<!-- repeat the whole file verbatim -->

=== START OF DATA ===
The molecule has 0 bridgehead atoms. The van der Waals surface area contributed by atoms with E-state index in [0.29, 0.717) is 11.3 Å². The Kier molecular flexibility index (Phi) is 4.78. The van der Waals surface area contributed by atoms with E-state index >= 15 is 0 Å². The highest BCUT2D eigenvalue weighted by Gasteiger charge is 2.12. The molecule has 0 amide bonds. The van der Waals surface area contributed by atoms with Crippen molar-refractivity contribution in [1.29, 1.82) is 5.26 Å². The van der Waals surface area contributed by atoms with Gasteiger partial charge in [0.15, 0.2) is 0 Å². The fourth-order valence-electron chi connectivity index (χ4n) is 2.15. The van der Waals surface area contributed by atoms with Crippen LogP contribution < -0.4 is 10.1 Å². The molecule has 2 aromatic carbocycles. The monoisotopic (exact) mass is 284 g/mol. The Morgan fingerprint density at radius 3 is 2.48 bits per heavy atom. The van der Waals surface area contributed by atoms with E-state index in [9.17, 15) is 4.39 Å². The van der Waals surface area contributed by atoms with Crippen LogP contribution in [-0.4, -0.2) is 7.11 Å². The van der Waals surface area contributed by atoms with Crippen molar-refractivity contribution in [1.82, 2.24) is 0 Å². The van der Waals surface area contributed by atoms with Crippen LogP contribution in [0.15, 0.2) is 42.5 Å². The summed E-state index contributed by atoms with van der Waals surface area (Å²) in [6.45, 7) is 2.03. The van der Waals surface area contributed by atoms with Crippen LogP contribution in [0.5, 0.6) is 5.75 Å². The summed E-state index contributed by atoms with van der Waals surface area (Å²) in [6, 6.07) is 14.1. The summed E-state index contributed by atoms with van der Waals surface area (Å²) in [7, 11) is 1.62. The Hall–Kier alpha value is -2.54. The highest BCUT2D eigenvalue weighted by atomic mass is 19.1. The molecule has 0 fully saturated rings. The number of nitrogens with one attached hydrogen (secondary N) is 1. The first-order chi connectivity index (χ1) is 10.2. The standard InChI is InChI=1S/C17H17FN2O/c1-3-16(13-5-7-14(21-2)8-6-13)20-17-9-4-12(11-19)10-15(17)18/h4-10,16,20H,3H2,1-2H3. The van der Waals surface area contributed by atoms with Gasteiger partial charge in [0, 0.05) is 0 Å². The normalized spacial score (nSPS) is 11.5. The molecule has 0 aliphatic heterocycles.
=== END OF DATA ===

The molecule has 0 bridgehead atoms. The van der Waals surface area contributed by atoms with E-state index in [0.29, 0.717) is 11.3 Å². The Kier molecular flexibility index (Phi) is 4.78. The van der Waals surface area contributed by atoms with E-state index >= 15 is 0 Å². The highest BCUT2D eigenvalue weighted by Gasteiger charge is 2.12. The molecule has 0 amide bonds. The van der Waals surface area contributed by atoms with Crippen molar-refractivity contribution in [1.29, 1.82) is 5.26 Å². The van der Waals surface area contributed by atoms with Gasteiger partial charge in [0.15, 0.2) is 0 Å². The fourth-order valence-electron chi connectivity index (χ4n) is 2.15. The van der Waals surface area contributed by atoms with Crippen LogP contribution < -0.4 is 10.1 Å². The molecule has 2 aromatic carbocycles. The monoisotopic (exact) mass is 284 g/mol. The Morgan fingerprint density at radius 3 is 2.48 bits per heavy atom. The van der Waals surface area contributed by atoms with E-state index in [9.17, 15) is 4.39 Å². The van der Waals surface area contributed by atoms with Crippen LogP contribution in [-0.4, -0.2) is 7.11 Å². The van der Waals surface area contributed by atoms with Crippen molar-refractivity contribution in [1.82, 2.24) is 0 Å². The van der Waals surface area contributed by atoms with Crippen LogP contribution in [0.15, 0.2) is 42.5 Å². The summed E-state index contributed by atoms with van der Waals surface area (Å²) in [6.45, 7) is 2.03. The van der Waals surface area contributed by atoms with Crippen LogP contribution in [0.5, 0.6) is 5.75 Å². The summed E-state index contributed by atoms with van der Waals surface area (Å²) in [6, 6.07) is 14.1. The summed E-state index contributed by atoms with van der Waals surface area (Å²) in [7, 11) is 1.62. The Hall–Kier alpha value is -2.54. The highest BCUT2D eigenvalue weighted by atomic mass is 19.1. The molecule has 0 fully saturated rings. The number of nitrogens with one attached hydrogen (secondary N) is 1. The first-order chi connectivity index (χ1) is 10.2. The standard InChI is InChI=1S/C17H17FN2O/c1-3-16(13-5-7-14(21-2)8-6-13)20-17-9-4-12(11-19)10-15(17)18/h4-10,16,20H,3H2,1-2H3. The van der Waals surface area contributed by atoms with Gasteiger partial charge in [0, 0.05) is 0 Å². The normalized spacial score (nSPS) is 11.5. The molecule has 0 aliphatic heterocycles.